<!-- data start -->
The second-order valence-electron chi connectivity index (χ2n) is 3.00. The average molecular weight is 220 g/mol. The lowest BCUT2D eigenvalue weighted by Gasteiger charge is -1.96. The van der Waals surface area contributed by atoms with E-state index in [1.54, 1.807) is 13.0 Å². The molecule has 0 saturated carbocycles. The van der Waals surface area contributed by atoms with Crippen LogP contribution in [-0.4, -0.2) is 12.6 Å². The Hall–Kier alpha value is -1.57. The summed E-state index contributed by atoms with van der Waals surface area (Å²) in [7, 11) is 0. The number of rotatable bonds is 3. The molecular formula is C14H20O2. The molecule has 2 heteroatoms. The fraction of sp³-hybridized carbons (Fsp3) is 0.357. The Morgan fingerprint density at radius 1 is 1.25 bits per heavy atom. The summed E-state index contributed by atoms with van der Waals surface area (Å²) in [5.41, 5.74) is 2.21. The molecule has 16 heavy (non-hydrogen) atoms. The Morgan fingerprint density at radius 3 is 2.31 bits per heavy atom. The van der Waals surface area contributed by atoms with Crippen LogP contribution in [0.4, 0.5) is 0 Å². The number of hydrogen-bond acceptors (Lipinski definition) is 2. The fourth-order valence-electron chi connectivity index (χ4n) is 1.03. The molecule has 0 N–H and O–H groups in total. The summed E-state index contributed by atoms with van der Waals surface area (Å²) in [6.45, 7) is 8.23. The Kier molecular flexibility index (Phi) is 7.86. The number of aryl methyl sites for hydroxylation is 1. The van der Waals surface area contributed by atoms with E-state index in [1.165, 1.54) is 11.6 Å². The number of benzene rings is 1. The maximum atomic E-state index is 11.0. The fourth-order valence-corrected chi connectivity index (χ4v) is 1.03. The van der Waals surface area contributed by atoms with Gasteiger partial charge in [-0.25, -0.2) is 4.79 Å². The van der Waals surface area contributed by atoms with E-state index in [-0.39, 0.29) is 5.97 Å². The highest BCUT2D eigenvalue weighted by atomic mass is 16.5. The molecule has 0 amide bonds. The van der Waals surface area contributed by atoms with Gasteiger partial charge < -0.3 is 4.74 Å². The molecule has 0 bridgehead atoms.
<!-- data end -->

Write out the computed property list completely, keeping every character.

The second-order valence-electron chi connectivity index (χ2n) is 3.00. The average molecular weight is 220 g/mol. The lowest BCUT2D eigenvalue weighted by Gasteiger charge is -1.96. The van der Waals surface area contributed by atoms with E-state index in [1.54, 1.807) is 13.0 Å². The molecule has 0 saturated carbocycles. The van der Waals surface area contributed by atoms with Crippen LogP contribution in [-0.4, -0.2) is 12.6 Å². The Hall–Kier alpha value is -1.57. The summed E-state index contributed by atoms with van der Waals surface area (Å²) in [7, 11) is 0. The number of rotatable bonds is 3. The molecular formula is C14H20O2. The molecule has 2 heteroatoms. The fraction of sp³-hybridized carbons (Fsp3) is 0.357. The Morgan fingerprint density at radius 1 is 1.25 bits per heavy atom. The summed E-state index contributed by atoms with van der Waals surface area (Å²) in [5.41, 5.74) is 2.21. The molecule has 16 heavy (non-hydrogen) atoms. The Morgan fingerprint density at radius 3 is 2.31 bits per heavy atom. The van der Waals surface area contributed by atoms with Crippen LogP contribution in [0.4, 0.5) is 0 Å². The number of hydrogen-bond acceptors (Lipinski definition) is 2. The fourth-order valence-electron chi connectivity index (χ4n) is 1.03. The molecule has 0 N–H and O–H groups in total. The summed E-state index contributed by atoms with van der Waals surface area (Å²) in [6.45, 7) is 8.23. The Kier molecular flexibility index (Phi) is 7.86. The number of aryl methyl sites for hydroxylation is 1. The van der Waals surface area contributed by atoms with E-state index in [1.165, 1.54) is 11.6 Å². The number of benzene rings is 1. The maximum atomic E-state index is 11.0. The fourth-order valence-corrected chi connectivity index (χ4v) is 1.03. The van der Waals surface area contributed by atoms with Gasteiger partial charge in [-0.25, -0.2) is 4.79 Å². The van der Waals surface area contributed by atoms with E-state index in [-0.39, 0.29) is 5.97 Å². The highest BCUT2D eigenvalue weighted by atomic mass is 16.5. The molecule has 0 amide bonds. The van der Waals surface area contributed by atoms with Gasteiger partial charge < -0.3 is 4.74 Å². The molecule has 0 bridgehead atoms.